The recent cancellation of the National Compact Stellerator Experiment (Notebook, July 16) reminds us that exactly 40 years ago the amazing Russian T-3 tokamak results burst upon the world and blindsided the U.S. stellerator program. The ensuing shutdown of stellerator work at the Princeton Plasma Physics Laboratory, and the rapid adoption of tokamaks at PPPL and other U.S. laboratories, was arguably the most important episode ever in the U.S. magnetic fusion program.
Successively more powerful tokamaks with ever more impressive performance came on line. (The spherical torus discussed in Notebook is a tokamak variant.) Nevertheless, new stellerator projects eventually were funded by the U.S. Department of Energy (DOE) at various fusion labs, with at best lackluster results and usually far worse. Stellerators are more complex magnetic confinement devices than tokamaks, and therefore have always appealed to theoreticians possessing complicated minds and access to supercomputers, but Nature is indifferent to both.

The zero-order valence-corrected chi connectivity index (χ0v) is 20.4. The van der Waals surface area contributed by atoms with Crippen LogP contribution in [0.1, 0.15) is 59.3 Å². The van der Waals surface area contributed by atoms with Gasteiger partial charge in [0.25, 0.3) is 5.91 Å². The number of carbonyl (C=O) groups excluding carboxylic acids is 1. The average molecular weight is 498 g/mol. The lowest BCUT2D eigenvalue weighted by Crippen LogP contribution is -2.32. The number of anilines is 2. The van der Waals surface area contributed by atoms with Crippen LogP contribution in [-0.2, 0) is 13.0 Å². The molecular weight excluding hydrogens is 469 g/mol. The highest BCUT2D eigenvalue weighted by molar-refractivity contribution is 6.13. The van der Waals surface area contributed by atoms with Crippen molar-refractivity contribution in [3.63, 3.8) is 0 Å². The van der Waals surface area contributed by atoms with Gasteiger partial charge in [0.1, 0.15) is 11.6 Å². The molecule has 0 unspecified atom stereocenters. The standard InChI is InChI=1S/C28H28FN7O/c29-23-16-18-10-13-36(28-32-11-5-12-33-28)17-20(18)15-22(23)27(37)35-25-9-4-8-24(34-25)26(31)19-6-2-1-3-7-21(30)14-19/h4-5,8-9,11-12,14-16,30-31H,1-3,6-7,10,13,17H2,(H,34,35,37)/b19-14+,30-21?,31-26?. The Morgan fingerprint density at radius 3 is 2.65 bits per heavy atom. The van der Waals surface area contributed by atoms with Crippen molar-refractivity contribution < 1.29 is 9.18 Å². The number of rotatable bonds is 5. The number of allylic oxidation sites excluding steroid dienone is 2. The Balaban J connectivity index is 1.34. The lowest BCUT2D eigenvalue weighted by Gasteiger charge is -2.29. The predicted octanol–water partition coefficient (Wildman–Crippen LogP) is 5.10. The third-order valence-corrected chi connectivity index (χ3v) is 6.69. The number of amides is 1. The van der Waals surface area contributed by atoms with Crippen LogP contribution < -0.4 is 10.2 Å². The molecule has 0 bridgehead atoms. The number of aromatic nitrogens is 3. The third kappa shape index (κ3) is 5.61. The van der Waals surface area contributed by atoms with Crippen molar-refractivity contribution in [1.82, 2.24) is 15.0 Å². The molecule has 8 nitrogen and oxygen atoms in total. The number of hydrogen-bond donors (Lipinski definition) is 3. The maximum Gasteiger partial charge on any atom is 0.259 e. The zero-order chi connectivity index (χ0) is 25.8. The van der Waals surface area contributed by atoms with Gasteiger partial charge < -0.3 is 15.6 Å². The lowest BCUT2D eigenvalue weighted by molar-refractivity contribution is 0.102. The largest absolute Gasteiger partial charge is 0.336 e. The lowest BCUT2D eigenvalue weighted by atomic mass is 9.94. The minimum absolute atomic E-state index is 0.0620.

Having learned nothing from decades of tokamak progress and continued stellerator debacles, in the mid-1990s the directorate at PPPL and its counterpart at the DOE reversed the 1968–69 revolution: They decided to shut down the flagship U.S. tokamak (the TFTR) and replace it with a stellerator of unimaginable complexity, the recently aborted NCSX. These foolish decisions have served only to expedite the ongoing demise of the U.S. magnetic fusion program.
(Editor’s note: Jassby was former principal research physicist at PPPL, retiring in 1998.)